Aaaah! I don’t know about you, but my stomach flips over when it comes to talking about pricing with a client. A basic guideline for pricing is to consider the time that you will be putting in (from the very first email response to creating draft after draft to giving the client the final piece) and to determine an amount that reflects that time. You are the one who knows exactly how long a project will take and your pricing needs to reflect that! Because decisions can be paralysing for me (does anyone else find the sheer number of yogurt choices in the grocery store overwhelming?!), I find it easiest to set a base price for any client work and then to move up set $15 – 20 dollar increments from there. Unless it is a much larger scale project like this Tombow job, having a limited number of pricing options (like $45, $60, $75 and $90 to choose from) takes so much of the humming and hawing out of the process of pricing.

Tombow Advanced Set Designed by Amanda Arneill

 

Step 4: CREATION and COLLABORATION

This is where the fun finally begins!!

In order to make the 6 small pages in each package, I filled more than fifty 9×12 pieces of paper with lettering! Every night after my kids went to bed, I would pull out my folder of sketches and continue to polish and perfect the pieces until the scale and style were exactly what I wanted.

 

If you’re a lettering artist, you know that your work very rarely comes together on the first go. You try out different style combinations, compositions and sizing. At some point, you start to think that you are singlehandedly keeping the recycling guy in business with the amount of paper that you’re using!

But then the skies part and you start to find magical glimpses of something great in your work.

I know that some people say that you shouldn’t go back to your client with these initial sketches because you’re the artist and you know what’s best, but I always see this as more of a team effort. They have the vision and I have the tools to make it happen. We’re both in it together.

 

Tombow Advanced Set Designed by Amanda Arneill

In order to make sure that I’m visually interpreting what my client is imagining, to show them that there is work happening before a final piece and to ensure that I don’t waste time perfecting a piece that they hate, I love to give the client a sneak peek of the work in progress. It is exciting for both of us because they see the direction of the piece and I can get their feedback on small things that they want to see changed (which used to make me sad but now I see it as giving me the opportunity to deliver something totally perfect for them!).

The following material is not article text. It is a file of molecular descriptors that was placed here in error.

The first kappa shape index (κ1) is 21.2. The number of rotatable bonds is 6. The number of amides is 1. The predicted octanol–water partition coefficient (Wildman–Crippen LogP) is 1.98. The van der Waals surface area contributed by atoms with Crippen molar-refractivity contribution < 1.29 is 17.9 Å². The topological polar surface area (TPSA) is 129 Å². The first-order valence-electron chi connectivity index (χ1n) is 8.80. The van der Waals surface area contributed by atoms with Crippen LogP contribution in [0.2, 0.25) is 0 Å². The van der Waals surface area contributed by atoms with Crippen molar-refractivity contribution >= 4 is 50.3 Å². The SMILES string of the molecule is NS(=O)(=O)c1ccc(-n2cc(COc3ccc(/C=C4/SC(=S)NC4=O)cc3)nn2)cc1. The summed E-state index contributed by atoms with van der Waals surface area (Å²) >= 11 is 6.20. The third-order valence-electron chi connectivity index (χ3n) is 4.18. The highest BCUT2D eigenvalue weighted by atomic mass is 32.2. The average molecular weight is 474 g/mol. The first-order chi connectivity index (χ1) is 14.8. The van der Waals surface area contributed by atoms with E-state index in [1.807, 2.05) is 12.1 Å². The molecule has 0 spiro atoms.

On my Custom Project Cheatsheet, I always record the date of this sneak peek and notes with the client’s feedback. Again, this helps me keep everything in one place and ensures that I don’t miss any detail.

After the sneak peek, I do another whole set of drafts before moving on to the final piece.

 

Step 5: FINAL PIECE

I don’t think there is anything as exciting as delivering the final piece to the client!

Before I send any final piece off, I always take lots of photos to add the work to my portfolio (aka Instagram account). I use these photos in the future as inspiration for myself and for future clients. Then the final pieces on their way to the client.

With the Tombow packaging, I didn’t even have to drive up to the post office because they just needed a digital file to pass on to their designer. Brittany was so fantastic and sent me little glimpses of the packages as they were being created and it was so exciting to see the gorgeous colour choices and perfect placement.

 

Tombow Advanced Set Designed by Amanda Arneill

And then came the day when the whole package arrived at my house. I couldn’t rip open the box fast enough! It is always so exciting to see how your client is using the work that you do! After any project, I highly suggest asking your client to send you photos of your work in their space. There’s something so satisfying about seeing it in action.Custom hand lettering order cheatsheet by Amanda Arneill

 

 

 

Amanda

Being able to teach you more about lettering marries my passion for teaching with my obsession for lettering. It's like the perfect storm. But a good storm of unicorns, rainbows and letters.